Zarei et al.^{83} 
TBM 
Prediction of groundwater inflows into urban tunnels. Igneous rocks. Utmost inflows found at the contact rockTBM and the tunnel face. Transient flow. 
Identification of permeable zones by TBM. For lined tunnels, remaining seepage could be occurred. Fault zones and dikes mainly considered. 
FontCapó et al.^{21} 
Tunnel Inflow Classification 
Prediction of groundwater rate from the values ranges of tunnel rating. Factors describing the permeability of sedimentary rocks and the tunnel inflow are considered. 
The TIC correlates tunnel class number, tunnel rating, tunnel inflow description and the tunnel inflow rate. Some correspondences are shown on the figure 6. 
Zarei et al.^{12} 
ASTER Satellite images 
Forecasting of high local groundwater inflow into tunnels. Sedimentary rocks.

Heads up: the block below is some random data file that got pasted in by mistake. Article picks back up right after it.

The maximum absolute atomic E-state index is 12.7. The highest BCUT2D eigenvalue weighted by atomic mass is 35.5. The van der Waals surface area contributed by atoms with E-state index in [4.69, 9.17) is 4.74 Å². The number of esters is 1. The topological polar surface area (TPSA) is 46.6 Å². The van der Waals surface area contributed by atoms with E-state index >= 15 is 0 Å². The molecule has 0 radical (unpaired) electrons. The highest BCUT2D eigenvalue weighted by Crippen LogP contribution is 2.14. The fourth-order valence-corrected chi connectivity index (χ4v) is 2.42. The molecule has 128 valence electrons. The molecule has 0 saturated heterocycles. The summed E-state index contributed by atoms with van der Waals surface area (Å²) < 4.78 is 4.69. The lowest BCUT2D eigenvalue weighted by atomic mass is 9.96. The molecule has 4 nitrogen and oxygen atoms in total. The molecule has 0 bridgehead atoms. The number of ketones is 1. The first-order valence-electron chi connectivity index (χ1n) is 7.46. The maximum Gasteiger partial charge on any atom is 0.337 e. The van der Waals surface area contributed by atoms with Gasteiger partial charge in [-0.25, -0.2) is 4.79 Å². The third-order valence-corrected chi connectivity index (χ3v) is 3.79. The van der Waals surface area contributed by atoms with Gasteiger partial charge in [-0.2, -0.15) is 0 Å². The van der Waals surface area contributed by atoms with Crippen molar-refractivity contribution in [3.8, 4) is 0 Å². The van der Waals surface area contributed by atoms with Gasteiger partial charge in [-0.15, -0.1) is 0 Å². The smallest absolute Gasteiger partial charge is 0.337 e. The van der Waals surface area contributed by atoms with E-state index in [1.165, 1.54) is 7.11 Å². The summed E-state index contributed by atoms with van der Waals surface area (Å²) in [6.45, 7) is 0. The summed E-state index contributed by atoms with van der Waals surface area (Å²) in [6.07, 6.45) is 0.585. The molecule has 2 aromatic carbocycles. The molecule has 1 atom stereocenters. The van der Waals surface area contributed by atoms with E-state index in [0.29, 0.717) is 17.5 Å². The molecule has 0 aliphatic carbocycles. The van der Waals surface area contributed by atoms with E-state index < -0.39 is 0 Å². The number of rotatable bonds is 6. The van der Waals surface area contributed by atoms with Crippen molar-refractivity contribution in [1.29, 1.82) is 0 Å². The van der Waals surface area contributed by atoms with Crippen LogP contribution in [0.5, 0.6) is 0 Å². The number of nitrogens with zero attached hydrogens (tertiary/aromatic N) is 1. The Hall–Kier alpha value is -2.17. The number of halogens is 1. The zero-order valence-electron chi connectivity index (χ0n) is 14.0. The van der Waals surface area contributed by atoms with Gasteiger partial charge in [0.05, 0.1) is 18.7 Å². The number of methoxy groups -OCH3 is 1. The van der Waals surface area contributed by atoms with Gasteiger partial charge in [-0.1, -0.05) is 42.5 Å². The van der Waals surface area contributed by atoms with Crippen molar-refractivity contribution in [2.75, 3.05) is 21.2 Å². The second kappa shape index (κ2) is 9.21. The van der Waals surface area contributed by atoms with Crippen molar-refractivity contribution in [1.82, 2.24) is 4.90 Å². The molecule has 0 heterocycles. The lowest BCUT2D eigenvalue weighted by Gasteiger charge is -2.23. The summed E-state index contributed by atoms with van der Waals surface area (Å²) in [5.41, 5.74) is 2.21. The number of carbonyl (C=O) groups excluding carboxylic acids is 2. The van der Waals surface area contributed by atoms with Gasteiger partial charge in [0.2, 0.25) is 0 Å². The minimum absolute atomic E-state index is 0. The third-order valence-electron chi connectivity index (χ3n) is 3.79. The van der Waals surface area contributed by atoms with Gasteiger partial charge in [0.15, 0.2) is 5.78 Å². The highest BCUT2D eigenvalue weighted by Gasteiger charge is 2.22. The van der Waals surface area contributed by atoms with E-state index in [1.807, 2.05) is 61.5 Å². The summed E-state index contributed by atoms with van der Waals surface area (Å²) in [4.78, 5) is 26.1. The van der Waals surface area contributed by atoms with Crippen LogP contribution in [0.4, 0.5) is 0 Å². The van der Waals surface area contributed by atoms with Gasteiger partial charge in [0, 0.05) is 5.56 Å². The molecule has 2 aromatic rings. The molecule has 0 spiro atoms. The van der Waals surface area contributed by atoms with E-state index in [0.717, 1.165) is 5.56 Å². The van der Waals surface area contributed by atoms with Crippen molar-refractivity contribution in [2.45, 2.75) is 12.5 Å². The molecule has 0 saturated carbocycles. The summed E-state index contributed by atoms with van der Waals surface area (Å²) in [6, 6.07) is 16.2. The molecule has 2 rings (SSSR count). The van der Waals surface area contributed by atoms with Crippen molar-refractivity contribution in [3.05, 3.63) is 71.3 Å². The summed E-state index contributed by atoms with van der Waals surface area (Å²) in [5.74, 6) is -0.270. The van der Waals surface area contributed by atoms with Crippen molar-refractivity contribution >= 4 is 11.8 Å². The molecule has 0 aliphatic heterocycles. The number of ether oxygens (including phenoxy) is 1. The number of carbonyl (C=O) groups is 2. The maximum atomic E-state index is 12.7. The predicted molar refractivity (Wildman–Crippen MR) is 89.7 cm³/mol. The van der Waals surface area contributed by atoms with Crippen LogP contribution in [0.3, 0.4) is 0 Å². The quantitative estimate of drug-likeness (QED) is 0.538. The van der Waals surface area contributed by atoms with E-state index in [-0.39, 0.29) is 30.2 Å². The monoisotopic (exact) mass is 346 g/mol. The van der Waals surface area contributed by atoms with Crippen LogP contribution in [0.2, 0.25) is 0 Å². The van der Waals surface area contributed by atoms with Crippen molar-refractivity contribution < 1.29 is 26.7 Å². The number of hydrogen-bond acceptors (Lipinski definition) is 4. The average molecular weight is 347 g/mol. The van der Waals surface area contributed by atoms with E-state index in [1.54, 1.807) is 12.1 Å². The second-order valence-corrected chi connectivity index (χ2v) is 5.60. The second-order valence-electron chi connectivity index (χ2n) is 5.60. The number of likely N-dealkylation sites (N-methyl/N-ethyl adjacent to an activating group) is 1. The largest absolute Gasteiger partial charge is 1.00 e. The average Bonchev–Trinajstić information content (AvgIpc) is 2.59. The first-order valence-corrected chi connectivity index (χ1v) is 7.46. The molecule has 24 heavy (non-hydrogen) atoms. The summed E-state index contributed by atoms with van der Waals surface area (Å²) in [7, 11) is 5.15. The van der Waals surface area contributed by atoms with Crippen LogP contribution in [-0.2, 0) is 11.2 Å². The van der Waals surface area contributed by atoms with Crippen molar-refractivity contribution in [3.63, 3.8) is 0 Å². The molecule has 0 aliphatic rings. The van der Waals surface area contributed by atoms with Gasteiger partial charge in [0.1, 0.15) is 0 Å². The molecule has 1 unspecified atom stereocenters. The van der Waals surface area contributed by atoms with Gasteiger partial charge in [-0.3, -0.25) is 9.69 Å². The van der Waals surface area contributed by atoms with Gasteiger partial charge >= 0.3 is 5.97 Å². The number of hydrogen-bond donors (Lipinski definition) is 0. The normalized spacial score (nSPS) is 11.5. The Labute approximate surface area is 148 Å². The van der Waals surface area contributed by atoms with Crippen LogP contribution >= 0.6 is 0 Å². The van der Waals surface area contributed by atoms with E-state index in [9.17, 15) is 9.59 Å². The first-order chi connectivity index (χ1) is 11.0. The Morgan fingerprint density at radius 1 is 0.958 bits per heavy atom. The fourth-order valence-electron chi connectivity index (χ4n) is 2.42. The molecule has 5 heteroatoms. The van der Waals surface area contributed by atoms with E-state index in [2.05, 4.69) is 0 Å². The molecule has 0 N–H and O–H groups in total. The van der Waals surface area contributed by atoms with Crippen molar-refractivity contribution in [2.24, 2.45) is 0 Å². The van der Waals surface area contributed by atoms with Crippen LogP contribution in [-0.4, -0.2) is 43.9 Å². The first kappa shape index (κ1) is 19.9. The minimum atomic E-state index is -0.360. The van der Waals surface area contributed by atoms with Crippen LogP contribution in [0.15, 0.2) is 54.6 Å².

Analysis of geological features detected by remote sensing surveys. Data are mainly provided by satellite imagery. 
Heidari et al.^{84} 
Blasting Vibration 
Prediction of water inflow in subsea tunnels excavated by DB method. Porous media. 
Comparison between initial permeability coefficient and that of under blasting vibration. Mechanical and deformations features of surrounding rocks are considered. 
Liu et al.^{85} 
Discontinuities zones and Hydrogeology, Key geological features characterization 
Assessment of high groundwater inflows into rock tunnels executed by TBM. Hard rocks. Porous media. Anisotropic and heterogeneous permeability. Darcy flow. 
Discontinuous zones are considered. Trends of joints sets are identified by utmost rate of water inflows. The greatest groundwater inflows match to the key lineament lines crossing the tunnels route at an angle about 
Zabidi et al.^{11} 
Superposition Principle